“After repaying the loan, I felt free,” she says. “Before the repayment of the loan, I wasn’t allowed to sell the eggs to anyone else because it was a contract. After repaying the loan, I could incubate the eggs myself and use other kinds of chickens.”
Now she could crossbreed the chickens if she wanted, and she could find other markets as well. She also could now sell eggs in her community.
She was then connected to Metbank, which was another partner of the ENSURE program. She could sell her eggs to NOP, and she would receive payment through Metbank in cash. With the money she made, she built a chicken run that can hold hundreds of chickens.
“It was very good for us to work with NOP and Met because we wouldn’t have had enough money to start the business on our own,” Susan says. “It was quite something for us to have a starting point.”
Across all the ENSURE program areas, the number of farmers with access to financial services grew from 14.2% to 27.5% during the life of the program. It was a game-changer for people like Susan.
“I don’t see how it was going to be possible if they had not brought us together,” she says. “If I had gone to Metbank or NOP, they would ask me where I was coming from,” she says, explaining that people in rural areas are often looked down upon or denied services. “They didn’t require collateral, and they trusted the relationship we had with ENSURE.”
One of the key components of the ENSURE program is building on learnings and using groups to teach.
“The issues where people work together as groups and assure each other and move together, this is an approach that helped ENSURE succeed,” says Richard Ndou, who served as chief of party overseeing the entire program.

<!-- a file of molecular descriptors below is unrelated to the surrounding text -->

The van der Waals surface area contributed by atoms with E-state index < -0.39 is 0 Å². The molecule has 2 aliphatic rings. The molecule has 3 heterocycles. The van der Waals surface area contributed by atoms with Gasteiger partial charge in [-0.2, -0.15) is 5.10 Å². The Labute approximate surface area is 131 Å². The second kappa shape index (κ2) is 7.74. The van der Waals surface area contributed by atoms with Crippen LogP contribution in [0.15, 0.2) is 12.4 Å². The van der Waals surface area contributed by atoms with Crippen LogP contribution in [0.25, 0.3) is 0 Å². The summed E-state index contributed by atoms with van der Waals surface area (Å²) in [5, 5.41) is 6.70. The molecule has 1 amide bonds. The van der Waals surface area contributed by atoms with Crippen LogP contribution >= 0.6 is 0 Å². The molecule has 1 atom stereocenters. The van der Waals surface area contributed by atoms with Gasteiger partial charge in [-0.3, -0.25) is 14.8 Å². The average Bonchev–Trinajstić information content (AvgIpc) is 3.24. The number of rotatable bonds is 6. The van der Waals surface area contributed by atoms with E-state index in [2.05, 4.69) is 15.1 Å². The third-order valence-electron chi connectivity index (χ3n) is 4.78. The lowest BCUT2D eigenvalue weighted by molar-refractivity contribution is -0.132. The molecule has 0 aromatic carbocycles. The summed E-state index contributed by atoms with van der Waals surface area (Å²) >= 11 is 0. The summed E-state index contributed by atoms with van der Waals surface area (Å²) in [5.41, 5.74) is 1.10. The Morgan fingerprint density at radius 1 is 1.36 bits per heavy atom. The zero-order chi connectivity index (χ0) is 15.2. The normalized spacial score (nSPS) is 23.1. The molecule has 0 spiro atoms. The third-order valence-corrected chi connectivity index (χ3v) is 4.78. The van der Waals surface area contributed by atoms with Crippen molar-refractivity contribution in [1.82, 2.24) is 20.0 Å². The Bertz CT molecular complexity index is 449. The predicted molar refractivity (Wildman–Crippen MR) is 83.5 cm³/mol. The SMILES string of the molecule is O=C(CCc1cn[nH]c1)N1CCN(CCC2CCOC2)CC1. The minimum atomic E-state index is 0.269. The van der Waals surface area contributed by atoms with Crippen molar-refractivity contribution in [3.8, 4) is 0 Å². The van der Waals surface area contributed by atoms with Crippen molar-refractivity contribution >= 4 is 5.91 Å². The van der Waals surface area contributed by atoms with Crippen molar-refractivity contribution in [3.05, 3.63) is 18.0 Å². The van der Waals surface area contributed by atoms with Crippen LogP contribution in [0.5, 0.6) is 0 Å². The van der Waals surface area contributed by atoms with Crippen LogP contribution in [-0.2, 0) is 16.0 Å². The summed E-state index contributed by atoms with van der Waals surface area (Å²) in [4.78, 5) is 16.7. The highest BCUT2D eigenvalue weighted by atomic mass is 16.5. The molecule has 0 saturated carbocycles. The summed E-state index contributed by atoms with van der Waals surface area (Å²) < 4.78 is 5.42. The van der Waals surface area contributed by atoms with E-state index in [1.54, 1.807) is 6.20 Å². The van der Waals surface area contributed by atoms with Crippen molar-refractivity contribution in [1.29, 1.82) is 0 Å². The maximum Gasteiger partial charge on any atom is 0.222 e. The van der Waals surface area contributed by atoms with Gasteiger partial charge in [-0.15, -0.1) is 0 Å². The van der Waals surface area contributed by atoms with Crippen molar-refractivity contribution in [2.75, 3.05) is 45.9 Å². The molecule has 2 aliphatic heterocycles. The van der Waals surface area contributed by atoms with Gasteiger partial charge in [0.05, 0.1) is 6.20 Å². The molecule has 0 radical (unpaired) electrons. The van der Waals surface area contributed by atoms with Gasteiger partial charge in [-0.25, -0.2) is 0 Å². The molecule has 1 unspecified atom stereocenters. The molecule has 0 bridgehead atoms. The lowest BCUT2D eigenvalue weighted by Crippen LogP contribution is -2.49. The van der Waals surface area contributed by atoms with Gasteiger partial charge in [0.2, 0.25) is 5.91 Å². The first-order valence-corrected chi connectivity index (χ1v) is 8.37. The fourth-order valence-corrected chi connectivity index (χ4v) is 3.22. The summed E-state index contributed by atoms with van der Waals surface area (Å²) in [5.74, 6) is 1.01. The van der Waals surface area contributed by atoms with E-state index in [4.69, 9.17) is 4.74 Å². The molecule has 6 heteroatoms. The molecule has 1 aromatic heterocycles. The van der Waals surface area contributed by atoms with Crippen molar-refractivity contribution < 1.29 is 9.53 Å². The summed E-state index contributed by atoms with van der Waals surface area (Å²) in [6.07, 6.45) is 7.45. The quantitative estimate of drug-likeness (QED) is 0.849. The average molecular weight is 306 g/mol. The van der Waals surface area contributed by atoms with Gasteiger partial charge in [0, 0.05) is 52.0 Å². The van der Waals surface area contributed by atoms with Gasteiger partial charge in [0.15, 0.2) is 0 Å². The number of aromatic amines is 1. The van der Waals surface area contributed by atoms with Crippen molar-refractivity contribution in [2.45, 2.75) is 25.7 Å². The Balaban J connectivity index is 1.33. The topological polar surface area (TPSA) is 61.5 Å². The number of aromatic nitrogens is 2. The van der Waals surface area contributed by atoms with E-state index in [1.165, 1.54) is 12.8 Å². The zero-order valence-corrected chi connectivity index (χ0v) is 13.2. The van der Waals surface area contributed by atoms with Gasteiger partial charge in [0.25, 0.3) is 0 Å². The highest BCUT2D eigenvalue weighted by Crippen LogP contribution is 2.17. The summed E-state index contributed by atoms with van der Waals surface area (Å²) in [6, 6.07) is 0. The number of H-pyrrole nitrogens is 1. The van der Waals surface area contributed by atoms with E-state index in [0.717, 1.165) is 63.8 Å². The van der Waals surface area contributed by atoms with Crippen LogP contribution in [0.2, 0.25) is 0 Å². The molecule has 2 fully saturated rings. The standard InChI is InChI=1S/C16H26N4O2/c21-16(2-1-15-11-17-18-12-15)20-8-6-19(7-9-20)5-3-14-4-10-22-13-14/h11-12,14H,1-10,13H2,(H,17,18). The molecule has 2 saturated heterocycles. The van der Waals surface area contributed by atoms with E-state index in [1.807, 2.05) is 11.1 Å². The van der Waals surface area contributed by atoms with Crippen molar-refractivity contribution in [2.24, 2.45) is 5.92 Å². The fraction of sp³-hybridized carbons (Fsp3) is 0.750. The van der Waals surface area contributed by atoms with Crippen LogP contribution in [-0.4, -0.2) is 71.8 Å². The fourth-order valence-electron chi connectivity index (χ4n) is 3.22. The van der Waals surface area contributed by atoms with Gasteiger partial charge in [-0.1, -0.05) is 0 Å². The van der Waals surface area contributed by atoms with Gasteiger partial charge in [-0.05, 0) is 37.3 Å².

Staff encouraged Susan to also join a care group. She decided that it would be a good opportunity, and the community even elected her to serve as a care group leader. These groups of mostly women meet regularly to learn how they can better care for themselves and their children. They learn about how to feed their children in a way to ensure their little ones get the nutrients they need to grow up healthy. Women also learn about the importance of breastfeeding exclusively until their children are 6 months old. Susan’s daughter, Melcy, was the first child that Susan didn’t feed solids to as a baby.
“Usually you give your child porridge after a few days,” she says. She explained that with Melcy’s older siblings, that was the norm. “We were not educated on exclusive breastfeeding, so you know how it is when children are born — they cry. We didn’t know they were adjusting to the outside environment, so we would make porridge for them.”
Through the care group, she and the other mothers also learned that once they do start feeding their children porridge, they should mix other ingredients with it, such as eggs or vegetables, to provide more nutrients. Susan sees a marked difference in how Melcy, now 5, is growing compared to how her other children grew. And across all the ENSURE communities, the number of children under age 5 who are stunted decreased from 28.1% to 19.7% throughout the life of the program.
“If I could turn back the hands of time, I would do it the ENSURE way for all my children and make sure I add other things to my porridge to make them healthier,” Susan says.
The local health clinic held a contest, and Susan won a prize for being the mother with the healthiest looking child. They looked at the child, but participants also had to have their children weighed monthly to ensure they didn’t only look healthy.